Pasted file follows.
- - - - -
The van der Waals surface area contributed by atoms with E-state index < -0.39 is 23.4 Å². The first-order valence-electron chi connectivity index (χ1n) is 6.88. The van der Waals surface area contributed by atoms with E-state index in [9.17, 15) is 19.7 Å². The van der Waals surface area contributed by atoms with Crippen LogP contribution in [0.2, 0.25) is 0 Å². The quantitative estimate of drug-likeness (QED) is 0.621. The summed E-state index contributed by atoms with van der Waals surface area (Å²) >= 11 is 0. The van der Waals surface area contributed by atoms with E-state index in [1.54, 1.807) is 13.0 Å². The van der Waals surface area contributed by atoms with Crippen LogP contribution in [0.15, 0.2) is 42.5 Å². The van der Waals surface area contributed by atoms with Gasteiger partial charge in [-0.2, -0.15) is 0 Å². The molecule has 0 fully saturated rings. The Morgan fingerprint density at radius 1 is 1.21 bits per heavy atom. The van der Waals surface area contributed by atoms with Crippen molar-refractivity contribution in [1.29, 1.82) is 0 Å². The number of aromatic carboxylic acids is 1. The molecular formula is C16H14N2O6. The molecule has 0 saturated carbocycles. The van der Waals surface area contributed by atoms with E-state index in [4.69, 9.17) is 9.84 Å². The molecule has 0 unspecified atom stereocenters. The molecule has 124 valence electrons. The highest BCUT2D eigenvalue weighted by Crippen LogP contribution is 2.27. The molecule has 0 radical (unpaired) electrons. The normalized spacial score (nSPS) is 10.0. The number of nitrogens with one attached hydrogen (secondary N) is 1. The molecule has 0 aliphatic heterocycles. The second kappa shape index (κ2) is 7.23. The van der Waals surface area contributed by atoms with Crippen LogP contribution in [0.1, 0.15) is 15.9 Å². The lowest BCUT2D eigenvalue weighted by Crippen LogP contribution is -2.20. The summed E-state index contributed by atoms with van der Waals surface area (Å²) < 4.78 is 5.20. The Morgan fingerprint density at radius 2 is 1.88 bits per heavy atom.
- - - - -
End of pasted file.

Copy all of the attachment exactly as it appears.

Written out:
The van der Waals surface area contributed by atoms with E-state index < -0.39 is 23.4 Å². The first-order valence-electron chi connectivity index (χ1n) is 6.88. The van der Waals surface area contributed by atoms with E-state index in [9.17, 15) is 19.7 Å². The van der Waals surface area contributed by atoms with Crippen LogP contribution in [0.2, 0.25) is 0 Å². The quantitative estimate of drug-likeness (QED) is 0.621. The summed E-state index contributed by atoms with van der Waals surface area (Å²) >= 11 is 0. The van der Waals surface area contributed by atoms with E-state index in [1.54, 1.807) is 13.0 Å². The van der Waals surface area contributed by atoms with Crippen LogP contribution in [0.15, 0.2) is 42.5 Å². The van der Waals surface area contributed by atoms with Gasteiger partial charge in [-0.2, -0.15) is 0 Å². The molecule has 0 fully saturated rings. The Morgan fingerprint density at radius 1 is 1.21 bits per heavy atom. The van der Waals surface area contributed by atoms with Crippen molar-refractivity contribution in [1.29, 1.82) is 0 Å². The number of aromatic carboxylic acids is 1. The molecular formula is C16H14N2O6. The molecule has 0 saturated carbocycles. The van der Waals surface area contributed by atoms with E-state index in [4.69, 9.17) is 9.84 Å². The molecule has 0 unspecified atom stereocenters. The molecule has 124 valence electrons. The highest BCUT2D eigenvalue weighted by Crippen LogP contribution is 2.27. The molecule has 0 radical (unpaired) electrons. The normalized spacial score (nSPS) is 10.0. The number of nitrogens with one attached hydrogen (secondary N) is 1. The molecule has 0 aliphatic heterocycles. The second kappa shape index (κ2) is 7.23. The van der Waals surface area contributed by atoms with Crippen LogP contribution in [0.1, 0.15) is 15.9 Å². The lowest BCUT2D eigenvalue weighted by Crippen LogP contribution is -2.20. The summed E-state index contributed by atoms with van der Waals surface area (Å²) < 4.78 is 5.20. The Morgan fingerprint density at radius 2 is 1.88 bits per heavy atom.